A World War II era bomb detonated in a German town of Euskirchen, killing one and injuring several others, 68 years after the end of the war.
Euskirchen is situated in North Rhine-Westphalia (NRW), which is Germany's most populous state.
A driver of a bulldozer was killed after his machine accidentally touched the unexploded bomb that remained buried underneath the earth for decades, the Associated Press reported.
The blast injured 13 other people in the periphery, two critically; while the powerful explosion damaged homes within a radius of 400 meters from the detonation.
Television footage from the scene showed the wreckage of the bulldozer and the nearby houses damaged with their roofs and doors blown off.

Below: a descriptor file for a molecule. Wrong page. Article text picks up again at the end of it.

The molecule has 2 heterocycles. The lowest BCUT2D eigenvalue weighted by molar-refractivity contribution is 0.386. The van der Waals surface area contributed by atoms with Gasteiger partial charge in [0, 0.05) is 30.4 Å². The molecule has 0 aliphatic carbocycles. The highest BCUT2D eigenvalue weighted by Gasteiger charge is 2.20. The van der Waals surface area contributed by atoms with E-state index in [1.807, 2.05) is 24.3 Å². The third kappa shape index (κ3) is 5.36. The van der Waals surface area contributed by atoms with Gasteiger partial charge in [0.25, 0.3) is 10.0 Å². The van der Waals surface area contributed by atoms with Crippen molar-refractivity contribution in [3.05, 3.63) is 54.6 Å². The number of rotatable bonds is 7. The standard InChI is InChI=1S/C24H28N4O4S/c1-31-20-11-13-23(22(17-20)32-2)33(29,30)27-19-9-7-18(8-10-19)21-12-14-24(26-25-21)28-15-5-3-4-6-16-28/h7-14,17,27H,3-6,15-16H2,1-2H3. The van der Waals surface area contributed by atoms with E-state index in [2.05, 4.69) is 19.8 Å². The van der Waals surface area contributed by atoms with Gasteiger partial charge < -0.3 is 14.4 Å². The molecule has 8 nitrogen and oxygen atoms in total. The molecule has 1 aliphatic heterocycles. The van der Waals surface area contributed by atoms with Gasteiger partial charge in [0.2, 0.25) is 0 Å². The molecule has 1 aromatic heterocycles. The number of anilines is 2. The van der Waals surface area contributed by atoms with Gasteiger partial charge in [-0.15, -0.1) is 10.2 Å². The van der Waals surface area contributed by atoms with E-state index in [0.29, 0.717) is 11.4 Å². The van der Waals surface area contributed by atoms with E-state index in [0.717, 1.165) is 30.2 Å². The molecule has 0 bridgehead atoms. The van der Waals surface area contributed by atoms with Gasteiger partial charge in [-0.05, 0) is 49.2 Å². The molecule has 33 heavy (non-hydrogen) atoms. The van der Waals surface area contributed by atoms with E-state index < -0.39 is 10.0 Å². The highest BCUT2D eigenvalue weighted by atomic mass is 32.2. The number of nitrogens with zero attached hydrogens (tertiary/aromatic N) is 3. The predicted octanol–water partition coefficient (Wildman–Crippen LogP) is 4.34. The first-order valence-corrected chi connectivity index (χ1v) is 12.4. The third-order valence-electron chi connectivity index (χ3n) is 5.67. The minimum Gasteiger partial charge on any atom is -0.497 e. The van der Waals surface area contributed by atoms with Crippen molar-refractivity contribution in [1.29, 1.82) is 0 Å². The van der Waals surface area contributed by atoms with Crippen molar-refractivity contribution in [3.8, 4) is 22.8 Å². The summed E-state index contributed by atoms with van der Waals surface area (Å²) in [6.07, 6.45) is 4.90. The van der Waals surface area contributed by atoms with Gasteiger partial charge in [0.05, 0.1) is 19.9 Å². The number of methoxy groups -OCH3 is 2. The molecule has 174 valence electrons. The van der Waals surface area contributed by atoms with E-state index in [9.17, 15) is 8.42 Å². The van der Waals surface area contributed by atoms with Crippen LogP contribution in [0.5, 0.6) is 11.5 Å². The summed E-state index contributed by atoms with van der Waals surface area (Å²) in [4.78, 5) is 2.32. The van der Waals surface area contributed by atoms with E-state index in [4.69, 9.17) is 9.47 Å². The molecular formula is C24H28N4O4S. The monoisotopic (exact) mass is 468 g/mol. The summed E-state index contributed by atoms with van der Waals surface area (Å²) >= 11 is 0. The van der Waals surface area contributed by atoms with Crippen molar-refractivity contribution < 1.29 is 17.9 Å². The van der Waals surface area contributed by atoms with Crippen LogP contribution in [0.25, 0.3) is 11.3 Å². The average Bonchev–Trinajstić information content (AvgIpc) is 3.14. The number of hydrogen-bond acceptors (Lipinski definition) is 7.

"During excavations...the digger uncovered a wartime bomb, which exploded. The driver was killed, and several others close to the digger were hurt. Two are seriously injured and six lightly," Police spokesman Norbert Hardt said.
"The blast caused significant damage, also in neighbouring streets where glass and garage doors were blown out."
Hundreds of war-time bombs are still uncovered in Germany every year, although many of them are successfully defused or detonated in safe places. In November, 20,000 people had to be moved out of Dortmund when police uncovered a 4000-pound bomb of the Allied forces. It was later defused before anyone was hurt.
About 2000 bombs have been found until now in Berlin alone, according to National Geographic. 706 bombs were defused in 2012, 239 of which weighed more than 50 kilos, Reuters reported.
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